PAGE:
In 1634 a fire raged down the Via dei Giubbonari, destroying three shops and threatening the church. An eyewitness, il Gigli, recorded in his diary that the sacraments were evacuated from Saint Barbara dei Librari, and the fire was blessed. Immediately, the inferno died down and it began to rain, extinguishing the last flames.

The church was painstakingly restored (yet again) and re-opened in 1998. On December 4th, the saint’s day, the door’s arch is hung with red drapes and the altar massed with red carnations. Mass is held at 19.00, except in July and August (20.00). Visiting hours are erratic – ring for further details (

Where to go

Via Giulia 86
This small elegant shop bears the name of a celebrated epicure in the time of Tiberius – and rightly so. Exotic variations of olive oil and vinegar are its speciality, as well as pate, marmalade, coffee and golden jars of honey.

Grit – Art Gallery Design
Via Giula 73
A flowing path sweeps through this gallery, surrounded by ceramics, translucent magazine stands and a high-end bean bag (L350.000). Grit also sells work by artist Andrea San Paolo, such as the man-sized lamp in a barrage of neon prints.

Imago Picta
Via Giulia 70
The shop itself is eye candy, a doll’s house full of Pompeii-style wall paintings, mosaics, mirrors and other decorative motifs on offer from Fabriziano do Pinto and Ilarisa Bellezza.

Galleria Spada
Via Capo di Ferro 3
Open 8.30 – 18.30, closed Monday
The art gallery houses two rare globes, one of earth, the other a representation of heaven; as well as paintings by Titan, Andrea del Sarto and Pieter Brueghel. Don’t miss Borromini’s trompe l’oiel perspective trick and the controversial statue of Pompey.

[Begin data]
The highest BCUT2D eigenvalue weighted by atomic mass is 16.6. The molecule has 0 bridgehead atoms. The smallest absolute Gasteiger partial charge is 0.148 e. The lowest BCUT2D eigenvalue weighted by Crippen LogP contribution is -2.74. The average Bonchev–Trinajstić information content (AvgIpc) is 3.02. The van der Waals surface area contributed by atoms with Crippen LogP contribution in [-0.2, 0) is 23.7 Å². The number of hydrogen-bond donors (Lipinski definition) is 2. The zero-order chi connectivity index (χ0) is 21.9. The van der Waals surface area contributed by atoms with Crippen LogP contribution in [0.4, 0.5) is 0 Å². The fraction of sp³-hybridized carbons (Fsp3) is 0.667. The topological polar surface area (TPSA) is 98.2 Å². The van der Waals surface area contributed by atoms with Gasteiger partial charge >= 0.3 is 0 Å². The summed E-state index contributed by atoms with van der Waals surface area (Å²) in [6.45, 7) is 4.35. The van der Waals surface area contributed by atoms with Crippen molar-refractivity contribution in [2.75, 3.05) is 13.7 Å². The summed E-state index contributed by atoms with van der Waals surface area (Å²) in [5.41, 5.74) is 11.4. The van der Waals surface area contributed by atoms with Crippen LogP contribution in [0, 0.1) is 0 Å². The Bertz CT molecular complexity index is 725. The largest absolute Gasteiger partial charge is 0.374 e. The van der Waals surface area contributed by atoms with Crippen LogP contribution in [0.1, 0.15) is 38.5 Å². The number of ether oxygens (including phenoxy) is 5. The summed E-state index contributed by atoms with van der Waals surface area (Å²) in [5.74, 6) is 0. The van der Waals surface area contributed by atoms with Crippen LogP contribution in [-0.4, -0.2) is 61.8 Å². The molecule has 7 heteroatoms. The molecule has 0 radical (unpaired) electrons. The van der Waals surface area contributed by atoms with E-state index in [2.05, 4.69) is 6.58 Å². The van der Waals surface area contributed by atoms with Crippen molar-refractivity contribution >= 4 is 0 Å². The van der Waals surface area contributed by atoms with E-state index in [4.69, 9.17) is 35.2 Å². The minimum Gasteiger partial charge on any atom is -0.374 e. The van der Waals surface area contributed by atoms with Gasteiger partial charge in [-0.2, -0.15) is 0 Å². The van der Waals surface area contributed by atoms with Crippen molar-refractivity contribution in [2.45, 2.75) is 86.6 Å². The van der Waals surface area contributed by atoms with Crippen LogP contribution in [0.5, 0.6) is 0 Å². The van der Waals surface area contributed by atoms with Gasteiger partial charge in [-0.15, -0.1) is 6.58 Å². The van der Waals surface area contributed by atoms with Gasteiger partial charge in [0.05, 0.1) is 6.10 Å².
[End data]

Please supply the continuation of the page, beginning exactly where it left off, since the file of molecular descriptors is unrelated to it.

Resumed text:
Where to eat

Thien Kim
Via Giulia 201
Closed Sunday, all credit cards
Thien Kim is a quiet haven near the bustle of the Lungotevere, serving up delicate Vietnamese cuisine. The mixed starters and soups are renowned, though the selection for vegetarians is surprisingly poor. Expect to pay about L40.000.

Taverna Giulia
Vicolo dell’Oro 23
Closed Sunday, all credit cards
Frequented by celebrities, the taverna is the standard-bearer of Ligurian food in Rome. Specialties include mosciame and trenette al pesto, tripe alls genovese, artichokes and flank roast. Meals run about L85,000.

Ristorante Papa Giulio
Via Giulia 14
Closed Sunday, all credit cards
The decor is straight from a film noir: tall dark leather banquettes, smoky old mirrors, crisp white linen, glass goblets. And the food lives up to the elegance, with unusual selections such as smoke and champagne risotto and an ample seafood menu. The service is gracious, and bills average L50.000.

The lone hotel

Cardinal Hotel
Via Giulia 62 fax:
Renaissance architect Donato Bramante died suddenly during the construction of the City Court House in 1400. A hundred years later the site was taken up by the Armenian Congregation of Rome, and later as the Hungarian Embassy. The bar’s spectacular main wall is made from granite stones taken from the Roman Forum. Rooms in the four-star hotel cost from L262.000 to L513.000 with private baths.